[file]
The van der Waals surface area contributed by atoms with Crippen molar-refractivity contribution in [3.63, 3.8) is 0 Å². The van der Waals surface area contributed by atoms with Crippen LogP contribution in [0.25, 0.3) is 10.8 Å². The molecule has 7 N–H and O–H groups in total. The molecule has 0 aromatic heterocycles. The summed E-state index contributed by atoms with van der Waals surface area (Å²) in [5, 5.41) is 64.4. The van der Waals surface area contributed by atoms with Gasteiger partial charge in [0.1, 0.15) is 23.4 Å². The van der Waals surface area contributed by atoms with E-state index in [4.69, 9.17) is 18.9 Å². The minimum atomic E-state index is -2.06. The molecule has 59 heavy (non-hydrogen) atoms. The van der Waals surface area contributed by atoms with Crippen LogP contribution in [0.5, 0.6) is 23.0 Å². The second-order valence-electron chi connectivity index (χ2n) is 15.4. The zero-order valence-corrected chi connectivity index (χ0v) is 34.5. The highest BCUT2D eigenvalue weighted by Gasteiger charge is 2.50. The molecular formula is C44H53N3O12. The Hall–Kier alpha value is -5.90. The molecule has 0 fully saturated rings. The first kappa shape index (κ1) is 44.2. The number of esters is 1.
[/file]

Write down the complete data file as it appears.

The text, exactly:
The van der Waals surface area contributed by atoms with Crippen molar-refractivity contribution in [3.63, 3.8) is 0 Å². The van der Waals surface area contributed by atoms with Crippen LogP contribution in [0.25, 0.3) is 10.8 Å². The molecule has 7 N–H and O–H groups in total. The molecule has 0 aromatic heterocycles. The summed E-state index contributed by atoms with van der Waals surface area (Å²) in [5, 5.41) is 64.4. The van der Waals surface area contributed by atoms with Gasteiger partial charge in [0.1, 0.15) is 23.4 Å². The van der Waals surface area contributed by atoms with E-state index in [4.69, 9.17) is 18.9 Å². The minimum atomic E-state index is -2.06. The molecule has 59 heavy (non-hydrogen) atoms. The van der Waals surface area contributed by atoms with Crippen LogP contribution in [0.5, 0.6) is 23.0 Å². The second-order valence-electron chi connectivity index (χ2n) is 15.4. The zero-order valence-corrected chi connectivity index (χ0v) is 34.5. The highest BCUT2D eigenvalue weighted by Gasteiger charge is 2.50. The molecular formula is C44H53N3O12. The Hall–Kier alpha value is -5.90. The molecule has 0 fully saturated rings. The first kappa shape index (κ1) is 44.2. The number of esters is 1.